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I enjoyed the summary, “Posterior vitreous detachment, retinal tear and retinal detachment are a spectrum of disease” by Johnson and Hollands in their article “Acute-onset floaters and flashes,”1 which is part of CMAJ’s “Five things to know about …” series.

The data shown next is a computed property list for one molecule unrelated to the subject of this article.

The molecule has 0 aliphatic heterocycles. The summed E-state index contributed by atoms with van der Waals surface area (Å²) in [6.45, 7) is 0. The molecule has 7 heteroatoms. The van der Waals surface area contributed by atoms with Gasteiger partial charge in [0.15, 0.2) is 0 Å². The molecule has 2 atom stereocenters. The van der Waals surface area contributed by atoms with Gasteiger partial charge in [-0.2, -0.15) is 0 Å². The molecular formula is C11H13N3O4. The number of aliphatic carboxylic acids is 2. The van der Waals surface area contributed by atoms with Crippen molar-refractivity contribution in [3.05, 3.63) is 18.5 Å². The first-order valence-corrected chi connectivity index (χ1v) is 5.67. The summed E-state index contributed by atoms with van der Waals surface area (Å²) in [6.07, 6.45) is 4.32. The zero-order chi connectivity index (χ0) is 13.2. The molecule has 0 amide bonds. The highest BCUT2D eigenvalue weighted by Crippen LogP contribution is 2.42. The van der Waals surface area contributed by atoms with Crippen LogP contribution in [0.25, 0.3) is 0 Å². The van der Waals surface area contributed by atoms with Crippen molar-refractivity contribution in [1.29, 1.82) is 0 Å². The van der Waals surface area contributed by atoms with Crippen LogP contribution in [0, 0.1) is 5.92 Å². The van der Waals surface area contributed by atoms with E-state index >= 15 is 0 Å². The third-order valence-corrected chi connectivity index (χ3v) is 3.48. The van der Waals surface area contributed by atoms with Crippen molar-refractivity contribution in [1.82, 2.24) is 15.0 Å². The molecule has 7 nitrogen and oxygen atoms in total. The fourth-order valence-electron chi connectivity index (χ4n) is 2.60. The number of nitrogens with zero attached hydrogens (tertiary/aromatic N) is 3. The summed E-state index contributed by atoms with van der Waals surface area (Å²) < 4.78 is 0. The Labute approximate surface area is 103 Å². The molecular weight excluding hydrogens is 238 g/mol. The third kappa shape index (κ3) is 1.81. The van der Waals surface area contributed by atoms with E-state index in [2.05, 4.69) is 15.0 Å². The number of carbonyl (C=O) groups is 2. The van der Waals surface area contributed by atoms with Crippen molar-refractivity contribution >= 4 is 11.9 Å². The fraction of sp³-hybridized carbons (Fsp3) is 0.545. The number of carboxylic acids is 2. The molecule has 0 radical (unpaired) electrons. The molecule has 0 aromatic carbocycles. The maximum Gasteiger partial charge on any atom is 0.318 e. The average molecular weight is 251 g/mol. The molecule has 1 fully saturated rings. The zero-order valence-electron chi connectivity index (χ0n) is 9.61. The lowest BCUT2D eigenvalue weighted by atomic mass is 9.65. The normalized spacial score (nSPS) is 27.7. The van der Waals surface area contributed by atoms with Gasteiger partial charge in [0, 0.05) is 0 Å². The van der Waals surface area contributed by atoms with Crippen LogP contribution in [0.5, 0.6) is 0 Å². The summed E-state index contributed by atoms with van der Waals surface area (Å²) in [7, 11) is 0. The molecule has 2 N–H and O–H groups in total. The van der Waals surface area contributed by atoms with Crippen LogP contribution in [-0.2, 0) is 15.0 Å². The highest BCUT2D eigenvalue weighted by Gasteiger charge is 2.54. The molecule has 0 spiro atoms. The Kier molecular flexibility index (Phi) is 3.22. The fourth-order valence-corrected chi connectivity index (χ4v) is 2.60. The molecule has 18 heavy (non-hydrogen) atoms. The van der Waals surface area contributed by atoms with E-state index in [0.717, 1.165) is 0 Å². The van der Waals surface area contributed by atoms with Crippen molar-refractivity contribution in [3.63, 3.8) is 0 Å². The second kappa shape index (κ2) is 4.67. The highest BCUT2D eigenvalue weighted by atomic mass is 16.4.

I was a bit concerned by the assertion that “[in] 14% of cases, tractional forces … cause a full thickness retinal tear.” This is simply not true if you consider a “case” to be any patient who presents to his or her primary care physician. The data for this statement come from a meta-analysis coauthored by Hollands.2 The studies used in the meta-analysis are predominantly of patients referred to retina specialists. Thus the “cases” have been preselected. I am afraid that a naive reader may assume that in all patients presenting for initial evaluation to their family physician with only a symptom of new-onset floaters will have a 14% chance of retinal tears. Thus, the many family physicians who read CMAJ may have a significant problem with overreferral of the all-too-common phenomenon of floaters without flashes. I would love to see a study that shows how likely patients with floaters, who present only to their family physicians, are to have a retinal tear. To my knowledge there is presently no such good information. All of the studies in this area are coming from tertiary care or subspecialty settings.